Blog by: Madhav
We are all busy making guesses about Sachin Tendulkar’s 200th Test match and his farewell at his home ground, but aren’t we ignoring the BCCI’s U-turn from the tour of South Africa, and how this can be a very dangerous move for Indian cricket?
The BCCI is known for bullying and those who go against them, get to face the music from the world’s richest cricketing board.
BCCI is on the verge of either cancelling or trimming the all-important South Africa tour. The story unfolded in this manner – BCCI had some issues with Haroon Lorgat and they didn’t want him to take any position at CSA’s office; CSA, however, had faith in the abilities of Haroon Lorgat and went on to appoint him as the CEO; now, since then, BCCI hasn’t been able to swallow this fact and it appears inflated egos are at work.
This clash of egos will cause much monitory loss to both the parties, maybe more to CSA, but what about this young Indian side that needs experience and exposure?
South Africa is a very challenging place to go and play Test cricket, and we have seen players grow in stature after performing well there. The Indian team is full of young players, and they are expected to play for a long period time.
Playing in South Africa against likes of Dale Steyn, Morne Morkel and Vernon Philander would help them gain some valuable experience and this will prepare them for the future. There will be a time (very soon) when these young ‘inexperienced’ players will take up the bigger roles and if they aren’t familiar with all the different conditions, Indian cricket will suffer.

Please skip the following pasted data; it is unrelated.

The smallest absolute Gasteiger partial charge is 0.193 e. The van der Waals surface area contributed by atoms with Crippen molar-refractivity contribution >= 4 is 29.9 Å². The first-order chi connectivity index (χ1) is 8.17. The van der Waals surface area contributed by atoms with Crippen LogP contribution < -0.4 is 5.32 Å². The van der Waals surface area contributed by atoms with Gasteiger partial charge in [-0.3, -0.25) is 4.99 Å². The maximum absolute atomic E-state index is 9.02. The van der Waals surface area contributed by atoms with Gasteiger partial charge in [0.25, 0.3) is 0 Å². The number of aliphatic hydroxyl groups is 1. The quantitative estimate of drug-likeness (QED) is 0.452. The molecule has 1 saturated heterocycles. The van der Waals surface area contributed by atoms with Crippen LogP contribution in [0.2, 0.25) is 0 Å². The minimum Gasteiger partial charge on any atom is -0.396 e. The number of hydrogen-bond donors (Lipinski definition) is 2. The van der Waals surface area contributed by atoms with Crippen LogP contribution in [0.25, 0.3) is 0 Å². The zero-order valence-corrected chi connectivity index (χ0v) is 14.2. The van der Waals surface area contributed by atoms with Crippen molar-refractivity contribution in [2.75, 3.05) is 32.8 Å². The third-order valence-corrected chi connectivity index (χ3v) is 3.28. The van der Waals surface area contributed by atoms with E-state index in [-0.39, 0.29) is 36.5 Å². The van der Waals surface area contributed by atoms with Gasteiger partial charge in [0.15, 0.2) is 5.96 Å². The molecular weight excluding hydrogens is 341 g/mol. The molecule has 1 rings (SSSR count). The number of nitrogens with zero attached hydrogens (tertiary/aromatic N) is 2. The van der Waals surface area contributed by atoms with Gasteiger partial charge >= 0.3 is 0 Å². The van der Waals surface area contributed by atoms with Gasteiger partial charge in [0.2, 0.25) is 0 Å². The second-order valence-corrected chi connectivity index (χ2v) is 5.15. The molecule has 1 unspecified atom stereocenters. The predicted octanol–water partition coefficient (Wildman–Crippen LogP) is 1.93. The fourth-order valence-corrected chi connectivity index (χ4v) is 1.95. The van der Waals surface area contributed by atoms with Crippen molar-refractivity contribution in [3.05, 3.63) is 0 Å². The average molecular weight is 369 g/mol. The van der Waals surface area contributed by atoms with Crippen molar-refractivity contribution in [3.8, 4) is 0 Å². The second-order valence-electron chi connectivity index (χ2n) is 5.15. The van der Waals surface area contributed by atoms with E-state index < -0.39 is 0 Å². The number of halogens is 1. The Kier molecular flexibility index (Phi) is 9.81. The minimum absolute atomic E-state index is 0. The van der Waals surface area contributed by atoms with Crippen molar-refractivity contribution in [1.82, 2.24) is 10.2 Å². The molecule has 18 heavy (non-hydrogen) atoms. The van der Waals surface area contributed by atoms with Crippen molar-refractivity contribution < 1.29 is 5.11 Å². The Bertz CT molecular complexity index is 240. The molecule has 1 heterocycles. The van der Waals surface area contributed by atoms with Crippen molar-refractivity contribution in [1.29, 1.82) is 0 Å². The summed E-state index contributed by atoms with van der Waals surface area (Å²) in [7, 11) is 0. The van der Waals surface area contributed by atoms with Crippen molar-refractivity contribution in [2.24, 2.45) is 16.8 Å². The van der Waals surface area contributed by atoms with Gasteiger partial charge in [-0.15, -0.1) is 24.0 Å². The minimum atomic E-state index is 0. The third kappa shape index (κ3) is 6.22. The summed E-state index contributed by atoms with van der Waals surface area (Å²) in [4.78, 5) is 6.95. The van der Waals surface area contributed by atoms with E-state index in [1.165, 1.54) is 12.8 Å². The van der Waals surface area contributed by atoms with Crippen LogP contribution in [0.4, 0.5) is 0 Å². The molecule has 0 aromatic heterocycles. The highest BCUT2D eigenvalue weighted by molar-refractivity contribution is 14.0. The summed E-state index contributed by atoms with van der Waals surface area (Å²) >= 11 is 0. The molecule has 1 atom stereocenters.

The BCCI is very particular when it comes to showing their power and dominance. The board, which is supposed to be driven by ideals of good governance and the good of the game, and whose first and foremost duty is to take decisions that are in the best interest of the Indian cricket, has lost its way. The so-called ‘wise-men’ take more pride in being called the most powerful and dominant board.
Once upon a time, BCCI and CSA used to share a very friendly relation. When the Indian government couldn’t provide enough support for the IPL during elections, the tournament was shifted to South Africa in 2008.
BCCI also organized a farewell match for Makhaya Ntini. This has been an old habit of the BCCI – making friends into enemies and then back to friends. Like a business organization, BCCI is trading favour for favour.
Their past record suggests that the relationship with CSA will be revived, and the business will flow again. A 7-match ODI series would be organized, giving CSA an opportunity to make lots of money. CSA would also oblige by voting in the favour of BCCI, whenever arises the need.
The power games will go on and on, but what about the Indian cricket? BCCI is only thinking about the second ‘C’ of their name i.e. ‘control’ and they have sidelined the other ‘c’, the most important one, which stands for cricket.
This story will soon lose its sheen. The dirty power-politics of the BCCI will manage to balance the relationship and all the enthusiastic fans will move on with the flow of the game.
But, if all this continues, then Indian cricket will only go downhill.